Skype Adds Video to VoIP Calls

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Skype is upgrading its popular Internet telephone service to add video calling and a toolbar for Microsoft Outlook to find and dial contacts with a click.

The long-promised "2.0" edition was launched Thursday by Skype, which was acquired last month by Internet auctioneer eBay Inc. for an eye-popping $2.6 billion.

While the Windows download is available to any user, the application is actually a "beta" version, meaning the company is still tweaking the software into a final edition.

Skype did not provide a timetable for the final edition or the planned release of a version for the Macintosh operating system from Apple Computer Inc.

The video feature will not cost extra, so Skype's trademark computer-to-computer calls will remain free. (Fees apply to calls to traditional and cell phones.)

Users would need to attach a digital camera to their computers, though some laptops hitting the market have built-in cameras. To that end, Skype also announced partnerships to sell webcams made by Logitech International SA and Creative Labs Inc.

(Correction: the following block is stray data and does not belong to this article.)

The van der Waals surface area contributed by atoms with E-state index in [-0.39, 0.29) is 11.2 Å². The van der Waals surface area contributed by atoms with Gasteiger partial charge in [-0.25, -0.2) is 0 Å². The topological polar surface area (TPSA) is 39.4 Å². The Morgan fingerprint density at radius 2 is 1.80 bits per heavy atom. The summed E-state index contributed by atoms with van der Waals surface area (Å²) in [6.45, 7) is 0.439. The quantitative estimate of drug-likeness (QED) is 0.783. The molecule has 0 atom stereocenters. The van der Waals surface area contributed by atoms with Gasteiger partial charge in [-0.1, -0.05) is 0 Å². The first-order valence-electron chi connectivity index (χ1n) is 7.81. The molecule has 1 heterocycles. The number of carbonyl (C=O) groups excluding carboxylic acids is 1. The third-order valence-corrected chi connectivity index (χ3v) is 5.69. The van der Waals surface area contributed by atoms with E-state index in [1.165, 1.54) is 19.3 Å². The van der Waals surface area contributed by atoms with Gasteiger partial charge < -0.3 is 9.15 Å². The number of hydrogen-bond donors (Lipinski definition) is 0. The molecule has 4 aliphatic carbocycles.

The new edition of Skype also features a new search box to type in names or numbers and pull up matching entries in the user's address book, as well as an installable toobar to perform the same function within the Outlook e-mail program from Microsoft Corp.

The upgrade also includes more features and personalization options such as ringtones and special icons to let others see a user's mood on their buddy lists.

Skype has been demonstrating the new video calling capability since earlier this year.

The launch comes two weeks after Sony Corp. announced a Skype-like free Internet phone service with an emphasis on video conferencing.

Internet portals such as Yahoo Inc. and Time Warner Inc.'s AOL have long offered a video option with their instant-messaging services, though usage is not widespread.

The new services mark the latest attempts at delivering a "picture phone" for the consumer market.

The concept, first introduced by AT&T Corp. at the 1964 World's Fair and unsuccessfully marketed in the seventies, reappeared during the dot-com era as high-speed Internet connections made live video connections accessible to a wide audience.